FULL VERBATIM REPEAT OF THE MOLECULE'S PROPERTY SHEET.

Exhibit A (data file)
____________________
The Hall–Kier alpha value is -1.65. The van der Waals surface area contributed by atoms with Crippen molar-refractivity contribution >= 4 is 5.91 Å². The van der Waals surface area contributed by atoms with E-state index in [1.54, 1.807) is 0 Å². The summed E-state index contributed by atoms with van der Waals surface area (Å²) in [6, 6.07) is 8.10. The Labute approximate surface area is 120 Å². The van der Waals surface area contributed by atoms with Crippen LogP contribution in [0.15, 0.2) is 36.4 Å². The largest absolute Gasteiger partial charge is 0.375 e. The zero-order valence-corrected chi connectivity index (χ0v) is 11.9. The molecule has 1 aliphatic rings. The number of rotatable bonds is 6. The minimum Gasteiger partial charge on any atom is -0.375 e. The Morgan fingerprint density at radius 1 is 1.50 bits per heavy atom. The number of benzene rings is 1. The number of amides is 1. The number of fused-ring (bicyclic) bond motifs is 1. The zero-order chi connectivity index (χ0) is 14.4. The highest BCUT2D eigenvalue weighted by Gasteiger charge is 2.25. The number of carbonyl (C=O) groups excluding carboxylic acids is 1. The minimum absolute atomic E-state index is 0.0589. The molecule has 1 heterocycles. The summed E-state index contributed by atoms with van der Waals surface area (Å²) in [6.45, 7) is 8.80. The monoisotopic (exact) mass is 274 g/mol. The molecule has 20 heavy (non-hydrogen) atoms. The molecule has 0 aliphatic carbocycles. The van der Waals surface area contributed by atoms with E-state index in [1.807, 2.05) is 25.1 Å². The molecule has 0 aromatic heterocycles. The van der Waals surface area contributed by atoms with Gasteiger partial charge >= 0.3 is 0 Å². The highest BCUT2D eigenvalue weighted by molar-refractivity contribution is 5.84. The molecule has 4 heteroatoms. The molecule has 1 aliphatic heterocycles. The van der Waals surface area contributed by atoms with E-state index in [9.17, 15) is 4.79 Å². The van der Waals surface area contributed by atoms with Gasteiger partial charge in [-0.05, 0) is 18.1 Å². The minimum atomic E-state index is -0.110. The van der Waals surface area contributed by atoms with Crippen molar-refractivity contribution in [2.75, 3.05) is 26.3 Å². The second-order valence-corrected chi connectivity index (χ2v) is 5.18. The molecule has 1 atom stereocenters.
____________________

The Hall–Kier alpha value is -1.65. The van der Waals surface area contributed by atoms with Crippen molar-refractivity contribution >= 4 is 5.91 Å². The van der Waals surface area contributed by atoms with E-state index in [1.54, 1.807) is 0 Å². The summed E-state index contributed by atoms with van der Waals surface area (Å²) in [6, 6.07) is 8.10. The Labute approximate surface area is 120 Å². The van der Waals surface area contributed by atoms with Crippen LogP contribution in [0.15, 0.2) is 36.4 Å². The largest absolute Gasteiger partial charge is 0.375 e. The zero-order valence-corrected chi connectivity index (χ0v) is 11.9. The molecule has 1 aliphatic rings. The number of rotatable bonds is 6. The minimum Gasteiger partial charge on any atom is -0.375 e. The Morgan fingerprint density at radius 1 is 1.50 bits per heavy atom. The number of benzene rings is 1. The number of amides is 1. The number of fused-ring (bicyclic) bond motifs is 1. The zero-order chi connectivity index (χ0) is 14.4. The highest BCUT2D eigenvalue weighted by Gasteiger charge is 2.25. The number of carbonyl (C=O) groups excluding carboxylic acids is 1. The minimum absolute atomic E-state index is 0.0589. The molecule has 1 heterocycles. The summed E-state index contributed by atoms with van der Waals surface area (Å²) in [6.45, 7) is 8.80. The monoisotopic (exact) mass is 274 g/mol. The molecule has 20 heavy (non-hydrogen) atoms. The molecule has 0 aliphatic carbocycles. The van der Waals surface area contributed by atoms with E-state index in [1.807, 2.05) is 25.1 Å². The molecule has 0 aromatic heterocycles. The van der Waals surface area contributed by atoms with Gasteiger partial charge >= 0.3 is 0 Å². The highest BCUT2D eigenvalue weighted by molar-refractivity contribution is 5.84. The molecule has 4 heteroatoms. The molecule has 1 aliphatic heterocycles. The van der Waals surface area contributed by atoms with E-state index in [9.17, 15) is 4.79 Å². The van der Waals surface area contributed by atoms with Gasteiger partial charge in [-0.05, 0) is 18.1 Å². The minimum atomic E-state index is -0.110. The van der Waals surface area contributed by atoms with Crippen molar-refractivity contribution in [2.75, 3.05) is 26.3 Å². The second-order valence-corrected chi connectivity index (χ2v) is 5.18. The molecule has 1 atom stereocenters.